Published on Sep 22, 2012
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Over the past few years the stock market has made substantial declines. Some short term investors have lost a good bit of money. Many new stock market investors look at this and become very skeptical about getting in now.
If you are considering investing in the stock market it is very important that you understand how the markets work. All of the financial and market data that the newcomer is bombarded with can leave them confused and overwhelmed.
The stock market is an everyday term used to describe a place where stock in companies is bought and sold. Companies issues stock to finance new equipment, buy other companies, expand their business, introduce new products and services, etc. The investors who buy this stock now own a share of the company. If the company does well the price of their stock increases. If the company does not do well the stock price decreases. If the price that you sell your stock for is more than you paid for it, you have made money.
When you buy stock in a company you share in the profits and losses of the company until you sell your stock or the company goes out of business. Studies have shown that long term stock ownership has been one of the best investment strategies for most people.
People buy stocks on a tip from a friend, a phone call from a broker, or a recommendation from a TV analyst. They buy during a strong market. When the market later begins to decline they panic and sell for a loss. This is the typical horror story we hear from people who have no investment strategy.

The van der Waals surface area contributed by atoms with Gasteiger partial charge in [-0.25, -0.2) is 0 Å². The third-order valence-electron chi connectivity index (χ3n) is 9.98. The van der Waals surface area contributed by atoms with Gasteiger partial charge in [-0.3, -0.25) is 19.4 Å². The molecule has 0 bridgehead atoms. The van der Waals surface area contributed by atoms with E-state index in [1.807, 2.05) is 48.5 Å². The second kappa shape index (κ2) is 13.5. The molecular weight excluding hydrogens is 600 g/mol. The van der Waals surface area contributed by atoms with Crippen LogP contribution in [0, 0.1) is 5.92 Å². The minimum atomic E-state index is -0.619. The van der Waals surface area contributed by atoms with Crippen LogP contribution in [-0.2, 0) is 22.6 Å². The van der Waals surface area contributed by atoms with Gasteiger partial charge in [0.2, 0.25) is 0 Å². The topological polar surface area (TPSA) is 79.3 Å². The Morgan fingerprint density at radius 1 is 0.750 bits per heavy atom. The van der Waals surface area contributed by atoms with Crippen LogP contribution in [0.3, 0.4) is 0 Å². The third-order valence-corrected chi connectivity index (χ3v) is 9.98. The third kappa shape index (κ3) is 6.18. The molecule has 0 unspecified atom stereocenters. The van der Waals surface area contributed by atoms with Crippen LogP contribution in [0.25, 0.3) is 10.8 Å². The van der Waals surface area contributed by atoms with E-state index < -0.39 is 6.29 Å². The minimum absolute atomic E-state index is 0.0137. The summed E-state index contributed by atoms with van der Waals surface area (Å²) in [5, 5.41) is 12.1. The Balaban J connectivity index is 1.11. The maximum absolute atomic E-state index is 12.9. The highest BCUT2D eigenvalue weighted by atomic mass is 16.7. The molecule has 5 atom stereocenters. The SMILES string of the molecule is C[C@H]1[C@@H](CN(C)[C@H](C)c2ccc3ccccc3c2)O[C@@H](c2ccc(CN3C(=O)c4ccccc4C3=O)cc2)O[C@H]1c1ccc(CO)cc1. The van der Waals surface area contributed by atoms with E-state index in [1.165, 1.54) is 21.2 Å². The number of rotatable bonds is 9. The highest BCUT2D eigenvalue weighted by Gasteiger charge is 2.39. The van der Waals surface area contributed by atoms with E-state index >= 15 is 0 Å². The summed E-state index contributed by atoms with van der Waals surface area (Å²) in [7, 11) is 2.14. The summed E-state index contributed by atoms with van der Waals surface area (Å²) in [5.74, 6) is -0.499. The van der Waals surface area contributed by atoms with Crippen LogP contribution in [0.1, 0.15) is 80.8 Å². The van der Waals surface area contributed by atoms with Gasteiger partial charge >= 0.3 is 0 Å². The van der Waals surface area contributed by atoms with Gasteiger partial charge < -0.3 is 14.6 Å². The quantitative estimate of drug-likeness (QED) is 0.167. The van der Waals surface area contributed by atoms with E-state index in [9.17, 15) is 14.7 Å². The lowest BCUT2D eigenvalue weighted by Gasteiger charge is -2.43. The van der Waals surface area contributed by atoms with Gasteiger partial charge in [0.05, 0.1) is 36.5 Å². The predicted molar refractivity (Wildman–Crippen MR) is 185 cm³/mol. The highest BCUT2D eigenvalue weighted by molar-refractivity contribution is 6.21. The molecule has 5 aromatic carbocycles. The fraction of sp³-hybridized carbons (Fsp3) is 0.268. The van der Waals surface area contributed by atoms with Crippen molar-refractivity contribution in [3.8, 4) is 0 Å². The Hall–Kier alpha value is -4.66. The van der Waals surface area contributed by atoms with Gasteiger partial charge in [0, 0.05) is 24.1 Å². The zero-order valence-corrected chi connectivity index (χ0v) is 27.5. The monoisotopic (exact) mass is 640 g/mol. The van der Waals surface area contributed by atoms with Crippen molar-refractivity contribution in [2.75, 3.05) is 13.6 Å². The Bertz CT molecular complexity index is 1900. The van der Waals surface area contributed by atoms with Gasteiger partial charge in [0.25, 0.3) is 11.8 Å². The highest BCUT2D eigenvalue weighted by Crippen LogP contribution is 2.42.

Before committing your hard earned money to the stock market it will behoove you to consider the risks and benefits of doing so. You must have an investment strategy. This strategy will define what and when to buy and when you will sell it.
History of the Stock Market
Over two hundred years ago private banks began to sell stock to raise money to expand. This was a new way to invest and a way for the rich to get richer. In 1792 twenty four large merchants agreed to form a market known as the New York Stock Exchange (NYSE). They agreed to meet daily on Wall Street and buy and sell stocks.
By the mid-1800s the United States was experiencing rapid growth. Companies began to sell stock to raise money for the expansion necessary to meet the growing demand for their products and services. The people who bought this stock became part owners of the company and shared in the profits or loss of the company.
A new form of investing began to emerge when investors realized that they could sell their stock to others. This is where speculation began to influence an investor's decision to buy or sell and led the way to large fluctuations in stock prices.
Originally investing in the stock market was confined to the very wealthy. Now stock ownership has found it's way to all sectors of our society.